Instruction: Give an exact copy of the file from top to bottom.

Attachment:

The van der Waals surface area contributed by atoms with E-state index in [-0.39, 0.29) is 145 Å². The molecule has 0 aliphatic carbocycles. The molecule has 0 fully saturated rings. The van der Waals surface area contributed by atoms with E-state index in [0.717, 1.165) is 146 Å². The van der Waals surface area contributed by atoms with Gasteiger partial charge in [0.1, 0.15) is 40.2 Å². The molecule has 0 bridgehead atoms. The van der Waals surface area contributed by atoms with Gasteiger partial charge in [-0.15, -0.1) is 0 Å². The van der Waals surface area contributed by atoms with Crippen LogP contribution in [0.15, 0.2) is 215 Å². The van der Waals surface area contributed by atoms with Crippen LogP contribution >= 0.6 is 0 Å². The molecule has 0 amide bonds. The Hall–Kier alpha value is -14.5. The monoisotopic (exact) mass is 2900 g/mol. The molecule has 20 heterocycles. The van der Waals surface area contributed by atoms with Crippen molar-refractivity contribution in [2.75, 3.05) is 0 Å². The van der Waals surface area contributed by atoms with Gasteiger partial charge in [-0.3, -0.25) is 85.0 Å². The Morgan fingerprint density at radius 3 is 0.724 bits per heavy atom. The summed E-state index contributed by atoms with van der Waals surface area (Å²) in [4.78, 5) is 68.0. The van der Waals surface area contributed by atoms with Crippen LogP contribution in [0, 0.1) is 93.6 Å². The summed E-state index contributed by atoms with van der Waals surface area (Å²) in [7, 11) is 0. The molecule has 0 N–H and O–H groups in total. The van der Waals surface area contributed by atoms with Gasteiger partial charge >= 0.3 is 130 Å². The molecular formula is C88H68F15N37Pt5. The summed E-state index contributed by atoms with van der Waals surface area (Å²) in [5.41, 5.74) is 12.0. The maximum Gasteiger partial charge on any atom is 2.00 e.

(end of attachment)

The van der Waals surface area contributed by atoms with E-state index in [-0.39, 0.29) is 145 Å². The molecule has 0 aliphatic carbocycles. The molecule has 0 fully saturated rings. The van der Waals surface area contributed by atoms with E-state index in [0.717, 1.165) is 146 Å². The van der Waals surface area contributed by atoms with Gasteiger partial charge in [0.1, 0.15) is 40.2 Å². The molecule has 0 bridgehead atoms. The van der Waals surface area contributed by atoms with Gasteiger partial charge in [-0.15, -0.1) is 0 Å². The van der Waals surface area contributed by atoms with Crippen LogP contribution in [0.15, 0.2) is 215 Å². The van der Waals surface area contributed by atoms with Crippen LogP contribution >= 0.6 is 0 Å². The molecule has 0 amide bonds. The Hall–Kier alpha value is -14.5. The monoisotopic (exact) mass is 2900 g/mol. The molecule has 20 heterocycles. The van der Waals surface area contributed by atoms with Crippen molar-refractivity contribution in [2.75, 3.05) is 0 Å². The van der Waals surface area contributed by atoms with Gasteiger partial charge in [-0.3, -0.25) is 85.0 Å². The Morgan fingerprint density at radius 3 is 0.724 bits per heavy atom. The summed E-state index contributed by atoms with van der Waals surface area (Å²) in [4.78, 5) is 68.0. The van der Waals surface area contributed by atoms with Crippen LogP contribution in [0, 0.1) is 93.6 Å². The summed E-state index contributed by atoms with van der Waals surface area (Å²) in [7, 11) is 0. The molecule has 0 N–H and O–H groups in total. The van der Waals surface area contributed by atoms with Gasteiger partial charge >= 0.3 is 130 Å². The molecular formula is C88H68F15N37Pt5. The summed E-state index contributed by atoms with van der Waals surface area (Å²) in [5.41, 5.74) is 12.0. The maximum Gasteiger partial charge on any atom is 2.00 e.